Source: Blue MauMau estimates

That title ruffles the feathers of those who would like to lay claim to it. Some argue that automobile dealers are not business-format but rather product distribution franchises, much like a Coca-cola or Budweiser bottler that packages and distributes beverages. Critics imply that being a product-distribution franchise association would disqualify NADA as a true franchise association (translation: business-format).

 But the Coca-Cola bottling model does not accurately describe the modern automobile dealer. Attorney Robert Purvin, founder and chair of the American Association of Franchisees and Dealers, reminds franchise watchers and experts that over the past forty years, "Auto dealerships both new and used (e.g. CarMax) have clearly evolved to present a business format associated with a brand." Their franchisors, the automakers, focus on the entire business-format of each dealer, including marketing, selling, space layout, design, finance and operations. Failure to meet business standards can end in termination of the dealership.

Established in 1960, the International Franchise Association lobbies that both ends of the franchise spectrum have a voice in its organization, the franchising firms that sell franchises and the franchisees who are sold those licenses. Out of 3,500 estimated firms that sold franchises domestically in 2009, some 1,070 were paid members of the IFA. Another 535 members were vendors selling products and services to those chains and 633 paid members were franchise owner-operators.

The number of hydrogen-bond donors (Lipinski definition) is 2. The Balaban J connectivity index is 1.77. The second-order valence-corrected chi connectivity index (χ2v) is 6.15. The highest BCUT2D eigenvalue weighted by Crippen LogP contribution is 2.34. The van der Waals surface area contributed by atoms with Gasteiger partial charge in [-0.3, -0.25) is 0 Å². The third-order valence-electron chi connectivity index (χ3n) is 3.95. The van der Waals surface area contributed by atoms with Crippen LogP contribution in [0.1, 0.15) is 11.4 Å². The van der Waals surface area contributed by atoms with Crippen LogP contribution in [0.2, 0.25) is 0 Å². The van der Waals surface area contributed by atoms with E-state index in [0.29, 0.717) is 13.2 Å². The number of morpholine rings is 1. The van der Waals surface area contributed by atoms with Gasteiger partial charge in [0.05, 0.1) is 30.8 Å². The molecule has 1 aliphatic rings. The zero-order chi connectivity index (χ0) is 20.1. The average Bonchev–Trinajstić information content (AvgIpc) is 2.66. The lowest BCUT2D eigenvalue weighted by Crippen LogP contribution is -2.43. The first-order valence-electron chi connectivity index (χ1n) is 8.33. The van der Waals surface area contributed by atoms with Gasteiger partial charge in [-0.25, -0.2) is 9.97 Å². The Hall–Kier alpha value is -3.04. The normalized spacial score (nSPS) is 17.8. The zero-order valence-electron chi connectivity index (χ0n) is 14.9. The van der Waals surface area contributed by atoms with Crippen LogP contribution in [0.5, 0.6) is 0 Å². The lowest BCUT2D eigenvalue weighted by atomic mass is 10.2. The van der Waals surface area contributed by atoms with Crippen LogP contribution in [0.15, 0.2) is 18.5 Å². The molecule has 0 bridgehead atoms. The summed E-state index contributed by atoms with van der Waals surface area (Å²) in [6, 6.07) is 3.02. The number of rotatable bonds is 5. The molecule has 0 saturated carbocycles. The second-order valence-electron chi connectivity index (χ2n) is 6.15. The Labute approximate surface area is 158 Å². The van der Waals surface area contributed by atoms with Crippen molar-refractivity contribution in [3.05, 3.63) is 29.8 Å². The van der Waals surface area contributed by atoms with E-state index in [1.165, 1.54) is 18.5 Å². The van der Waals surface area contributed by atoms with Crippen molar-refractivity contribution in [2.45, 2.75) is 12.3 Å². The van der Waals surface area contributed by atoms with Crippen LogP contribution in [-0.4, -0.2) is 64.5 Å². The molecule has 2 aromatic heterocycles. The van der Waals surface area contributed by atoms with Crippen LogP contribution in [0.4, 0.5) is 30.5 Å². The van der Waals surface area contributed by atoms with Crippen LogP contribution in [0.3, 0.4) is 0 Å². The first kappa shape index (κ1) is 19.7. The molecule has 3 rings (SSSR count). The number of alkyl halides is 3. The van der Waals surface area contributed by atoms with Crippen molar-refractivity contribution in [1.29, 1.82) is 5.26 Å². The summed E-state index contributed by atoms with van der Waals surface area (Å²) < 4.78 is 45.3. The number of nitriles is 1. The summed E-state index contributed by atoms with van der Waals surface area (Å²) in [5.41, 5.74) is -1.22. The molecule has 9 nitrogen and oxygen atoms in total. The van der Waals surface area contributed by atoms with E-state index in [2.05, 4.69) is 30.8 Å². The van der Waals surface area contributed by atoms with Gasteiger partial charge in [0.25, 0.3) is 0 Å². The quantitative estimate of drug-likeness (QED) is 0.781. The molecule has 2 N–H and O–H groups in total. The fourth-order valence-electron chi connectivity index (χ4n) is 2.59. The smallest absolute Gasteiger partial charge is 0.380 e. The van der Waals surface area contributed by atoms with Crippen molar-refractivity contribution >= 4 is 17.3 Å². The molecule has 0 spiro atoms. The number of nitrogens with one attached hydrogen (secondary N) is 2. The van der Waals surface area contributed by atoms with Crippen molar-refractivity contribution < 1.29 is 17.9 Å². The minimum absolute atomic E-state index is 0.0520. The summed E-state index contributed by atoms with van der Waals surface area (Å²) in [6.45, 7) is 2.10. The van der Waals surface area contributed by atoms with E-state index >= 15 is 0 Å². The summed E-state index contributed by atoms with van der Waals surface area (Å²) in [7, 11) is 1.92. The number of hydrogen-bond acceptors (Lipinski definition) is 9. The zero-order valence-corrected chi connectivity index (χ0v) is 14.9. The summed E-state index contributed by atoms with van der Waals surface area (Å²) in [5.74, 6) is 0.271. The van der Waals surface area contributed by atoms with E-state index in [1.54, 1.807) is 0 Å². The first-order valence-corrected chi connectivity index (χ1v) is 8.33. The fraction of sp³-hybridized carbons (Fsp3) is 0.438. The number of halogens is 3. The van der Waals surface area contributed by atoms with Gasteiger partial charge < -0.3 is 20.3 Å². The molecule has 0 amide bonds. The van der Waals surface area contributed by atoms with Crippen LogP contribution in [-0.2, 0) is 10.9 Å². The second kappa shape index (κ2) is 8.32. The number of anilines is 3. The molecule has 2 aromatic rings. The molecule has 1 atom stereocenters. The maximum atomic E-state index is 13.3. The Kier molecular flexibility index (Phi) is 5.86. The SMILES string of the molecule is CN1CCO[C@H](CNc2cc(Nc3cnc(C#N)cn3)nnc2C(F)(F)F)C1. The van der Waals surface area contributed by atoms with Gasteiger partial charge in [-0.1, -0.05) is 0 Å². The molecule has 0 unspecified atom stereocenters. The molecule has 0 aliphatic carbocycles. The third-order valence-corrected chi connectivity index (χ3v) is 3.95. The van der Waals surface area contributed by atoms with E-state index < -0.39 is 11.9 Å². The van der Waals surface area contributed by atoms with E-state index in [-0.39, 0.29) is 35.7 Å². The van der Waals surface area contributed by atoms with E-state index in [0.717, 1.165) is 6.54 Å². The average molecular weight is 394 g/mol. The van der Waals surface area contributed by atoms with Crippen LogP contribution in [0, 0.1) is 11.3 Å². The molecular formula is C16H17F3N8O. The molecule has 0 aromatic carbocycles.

Source: Blue MauMau estimates

The National Coalition of Associations of 7-Eleven Franchisees successfully lobbied Capitol Hill this month to lower increasingly high merchant fees when customers swipe their credit cards to pay for goods.

Besides the few powerhouses, the bulk of associations are poor. Yet, what these associations lack in capital, they make up for in raw membership numbers.

Trade group coalitions

Others are umbrella groups, also known as federations of associations. These are the American Association of Franchisees and Dealers, the Coalition of Franchisee Associations, and the newly formed International Association of Franchisees and Dealers. These groups, geared to assist and train independent franchisee groups to be better associations, are among the poorest.

Strictly by the numbers, none of the umbrella organizations on the bottom of the table should be ranked in the top ten. There are many franchisee associations that have considerably higher revenues and more paid members. It is often an existential challenge for these federations of franchise associations to meet administration expenses. It is this journal's estimate that these federations did not reach $200k in revenues in 2009.

The year 2010 looks to be even tougher. The indebted AAFD had to cancel its spring convention this year because it was mired in financial problems and disagreements with members. Leaders and independent franchisee associations left the group to form the International Association of Franchisees and Dealers. Despite extreme poverty, these umbrella associations are a vocal lot, with their wealthier franchisee associations exerting strong influence. But neither the AAFD nor the IAFD have any desire to get involved with lobbying.

On the other hand, the impecunious Coalition of Franchisee Associations, with its eight trade group members, does lobby. The Washington D.C.-based group pushed successfully for the Rhode Island Fair Dealership Act. Despite the Goliath-like International Franchise Association's attempts to stop the bill, the franchise relationship bill became state law in 2008, the first bill of its kind since Iowa's in 1992.

Sources: Members or staff of trade associations / PAC numbers are publicly disclosed and were searched at FEC.gov and OpenSecrets.org


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Staff reporter for Blue MauMau